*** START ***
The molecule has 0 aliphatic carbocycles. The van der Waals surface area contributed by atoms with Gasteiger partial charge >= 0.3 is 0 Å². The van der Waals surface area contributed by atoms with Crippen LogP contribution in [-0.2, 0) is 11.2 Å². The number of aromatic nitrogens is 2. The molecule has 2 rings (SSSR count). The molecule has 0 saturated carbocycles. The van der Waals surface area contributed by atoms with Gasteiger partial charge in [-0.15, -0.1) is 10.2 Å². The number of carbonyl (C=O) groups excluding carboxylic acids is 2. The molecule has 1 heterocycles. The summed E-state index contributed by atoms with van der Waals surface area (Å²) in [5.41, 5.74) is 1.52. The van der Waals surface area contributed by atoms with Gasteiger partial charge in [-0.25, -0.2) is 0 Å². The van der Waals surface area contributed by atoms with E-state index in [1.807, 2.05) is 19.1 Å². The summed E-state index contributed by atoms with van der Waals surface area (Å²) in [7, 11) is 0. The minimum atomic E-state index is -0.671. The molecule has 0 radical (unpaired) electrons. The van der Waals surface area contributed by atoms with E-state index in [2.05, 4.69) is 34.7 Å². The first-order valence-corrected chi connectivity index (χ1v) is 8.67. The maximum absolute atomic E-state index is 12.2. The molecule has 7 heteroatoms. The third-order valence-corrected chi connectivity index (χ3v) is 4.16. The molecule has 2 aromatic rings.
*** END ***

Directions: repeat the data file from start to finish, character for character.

The molecule has 0 aliphatic carbocycles. The van der Waals surface area contributed by atoms with Gasteiger partial charge >= 0.3 is 0 Å². The van der Waals surface area contributed by atoms with Crippen LogP contribution in [-0.2, 0) is 11.2 Å². The number of aromatic nitrogens is 2. The molecule has 2 rings (SSSR count). The molecule has 0 saturated carbocycles. The van der Waals surface area contributed by atoms with Gasteiger partial charge in [-0.15, -0.1) is 10.2 Å². The number of carbonyl (C=O) groups excluding carboxylic acids is 2. The molecule has 1 heterocycles. The summed E-state index contributed by atoms with van der Waals surface area (Å²) in [5.41, 5.74) is 1.52. The van der Waals surface area contributed by atoms with Gasteiger partial charge in [-0.25, -0.2) is 0 Å². The van der Waals surface area contributed by atoms with E-state index in [1.807, 2.05) is 19.1 Å². The summed E-state index contributed by atoms with van der Waals surface area (Å²) in [7, 11) is 0. The minimum atomic E-state index is -0.671. The molecule has 0 radical (unpaired) electrons. The van der Waals surface area contributed by atoms with E-state index in [2.05, 4.69) is 34.7 Å². The first-order valence-corrected chi connectivity index (χ1v) is 8.67. The maximum absolute atomic E-state index is 12.2. The molecule has 7 heteroatoms. The third-order valence-corrected chi connectivity index (χ3v) is 4.16. The molecule has 2 aromatic rings.